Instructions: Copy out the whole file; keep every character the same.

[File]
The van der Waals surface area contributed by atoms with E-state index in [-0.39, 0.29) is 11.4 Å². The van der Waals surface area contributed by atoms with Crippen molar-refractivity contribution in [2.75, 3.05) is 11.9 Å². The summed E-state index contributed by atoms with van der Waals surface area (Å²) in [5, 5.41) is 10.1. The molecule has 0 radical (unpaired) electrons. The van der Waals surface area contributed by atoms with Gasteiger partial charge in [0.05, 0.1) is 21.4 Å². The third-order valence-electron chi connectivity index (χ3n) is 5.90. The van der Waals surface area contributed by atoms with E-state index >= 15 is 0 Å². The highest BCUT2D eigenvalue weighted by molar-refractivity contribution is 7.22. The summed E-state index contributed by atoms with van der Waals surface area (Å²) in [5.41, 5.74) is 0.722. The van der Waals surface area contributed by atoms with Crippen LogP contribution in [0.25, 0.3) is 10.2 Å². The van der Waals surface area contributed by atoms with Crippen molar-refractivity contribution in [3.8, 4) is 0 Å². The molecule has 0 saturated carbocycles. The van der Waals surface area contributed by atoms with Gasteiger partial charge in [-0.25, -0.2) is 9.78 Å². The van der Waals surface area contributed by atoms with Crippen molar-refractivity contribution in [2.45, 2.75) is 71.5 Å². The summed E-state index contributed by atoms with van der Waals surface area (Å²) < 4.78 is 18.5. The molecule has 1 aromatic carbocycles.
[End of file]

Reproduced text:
The van der Waals surface area contributed by atoms with E-state index in [-0.39, 0.29) is 11.4 Å². The van der Waals surface area contributed by atoms with Crippen molar-refractivity contribution in [2.75, 3.05) is 11.9 Å². The summed E-state index contributed by atoms with van der Waals surface area (Å²) in [5, 5.41) is 10.1. The molecule has 0 radical (unpaired) electrons. The van der Waals surface area contributed by atoms with Gasteiger partial charge in [0.05, 0.1) is 21.4 Å². The third-order valence-electron chi connectivity index (χ3n) is 5.90. The van der Waals surface area contributed by atoms with E-state index >= 15 is 0 Å². The highest BCUT2D eigenvalue weighted by molar-refractivity contribution is 7.22. The summed E-state index contributed by atoms with van der Waals surface area (Å²) in [5.41, 5.74) is 0.722. The van der Waals surface area contributed by atoms with Crippen LogP contribution in [0.25, 0.3) is 10.2 Å². The van der Waals surface area contributed by atoms with Crippen molar-refractivity contribution in [3.8, 4) is 0 Å². The molecule has 0 saturated carbocycles. The van der Waals surface area contributed by atoms with Gasteiger partial charge in [-0.25, -0.2) is 9.78 Å². The van der Waals surface area contributed by atoms with Crippen molar-refractivity contribution in [2.45, 2.75) is 71.5 Å². The summed E-state index contributed by atoms with van der Waals surface area (Å²) < 4.78 is 18.5. The molecule has 1 aromatic carbocycles.